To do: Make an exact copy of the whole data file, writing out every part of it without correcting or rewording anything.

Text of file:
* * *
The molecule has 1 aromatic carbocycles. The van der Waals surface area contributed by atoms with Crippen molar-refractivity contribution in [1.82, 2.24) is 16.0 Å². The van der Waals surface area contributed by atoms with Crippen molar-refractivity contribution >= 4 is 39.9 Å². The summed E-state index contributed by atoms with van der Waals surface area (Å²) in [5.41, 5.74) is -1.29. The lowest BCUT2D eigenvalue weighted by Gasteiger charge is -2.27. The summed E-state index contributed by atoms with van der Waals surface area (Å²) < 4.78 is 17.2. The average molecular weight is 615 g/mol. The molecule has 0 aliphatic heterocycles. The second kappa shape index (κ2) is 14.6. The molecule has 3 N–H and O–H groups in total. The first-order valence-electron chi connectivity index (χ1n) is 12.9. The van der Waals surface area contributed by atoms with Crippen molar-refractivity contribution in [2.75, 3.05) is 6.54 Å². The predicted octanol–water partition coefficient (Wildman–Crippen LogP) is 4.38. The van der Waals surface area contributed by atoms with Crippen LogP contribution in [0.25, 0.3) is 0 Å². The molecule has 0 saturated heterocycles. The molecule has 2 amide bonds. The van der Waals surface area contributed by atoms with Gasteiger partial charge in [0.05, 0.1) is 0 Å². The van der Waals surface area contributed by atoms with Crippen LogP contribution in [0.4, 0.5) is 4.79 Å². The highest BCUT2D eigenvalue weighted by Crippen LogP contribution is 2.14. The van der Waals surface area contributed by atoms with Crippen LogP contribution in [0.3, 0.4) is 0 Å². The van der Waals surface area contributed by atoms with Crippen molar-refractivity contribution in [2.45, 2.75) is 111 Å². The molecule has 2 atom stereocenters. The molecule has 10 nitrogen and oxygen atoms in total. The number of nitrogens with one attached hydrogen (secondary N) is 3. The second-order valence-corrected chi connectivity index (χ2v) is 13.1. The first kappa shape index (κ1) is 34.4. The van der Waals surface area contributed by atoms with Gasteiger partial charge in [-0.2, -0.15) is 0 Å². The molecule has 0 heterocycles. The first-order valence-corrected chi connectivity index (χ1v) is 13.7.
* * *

The molecule has 1 aromatic carbocycles. The van der Waals surface area contributed by atoms with Crippen molar-refractivity contribution in [1.82, 2.24) is 16.0 Å². The van der Waals surface area contributed by atoms with Crippen molar-refractivity contribution >= 4 is 39.9 Å². The summed E-state index contributed by atoms with van der Waals surface area (Å²) in [5.41, 5.74) is -1.29. The lowest BCUT2D eigenvalue weighted by Gasteiger charge is -2.27. The summed E-state index contributed by atoms with van der Waals surface area (Å²) < 4.78 is 17.2. The average molecular weight is 615 g/mol. The molecule has 0 aliphatic heterocycles. The second kappa shape index (κ2) is 14.6. The molecule has 3 N–H and O–H groups in total. The first-order valence-electron chi connectivity index (χ1n) is 12.9. The van der Waals surface area contributed by atoms with Crippen molar-refractivity contribution in [2.75, 3.05) is 6.54 Å². The predicted octanol–water partition coefficient (Wildman–Crippen LogP) is 4.38. The van der Waals surface area contributed by atoms with Crippen LogP contribution in [0.25, 0.3) is 0 Å². The molecule has 0 saturated heterocycles. The molecule has 2 amide bonds. The van der Waals surface area contributed by atoms with Gasteiger partial charge in [0.05, 0.1) is 0 Å². The van der Waals surface area contributed by atoms with Crippen LogP contribution in [0.4, 0.5) is 4.79 Å². The highest BCUT2D eigenvalue weighted by Crippen LogP contribution is 2.14. The van der Waals surface area contributed by atoms with Crippen LogP contribution in [0.3, 0.4) is 0 Å². The van der Waals surface area contributed by atoms with Crippen molar-refractivity contribution in [2.45, 2.75) is 111 Å². The molecule has 2 atom stereocenters. The molecule has 10 nitrogen and oxygen atoms in total. The number of nitrogens with one attached hydrogen (secondary N) is 3. The second-order valence-corrected chi connectivity index (χ2v) is 13.1. The first kappa shape index (κ1) is 34.4. The van der Waals surface area contributed by atoms with Gasteiger partial charge in [-0.2, -0.15) is 0 Å². The molecule has 0 heterocycles. The first-order valence-corrected chi connectivity index (χ1v) is 13.7.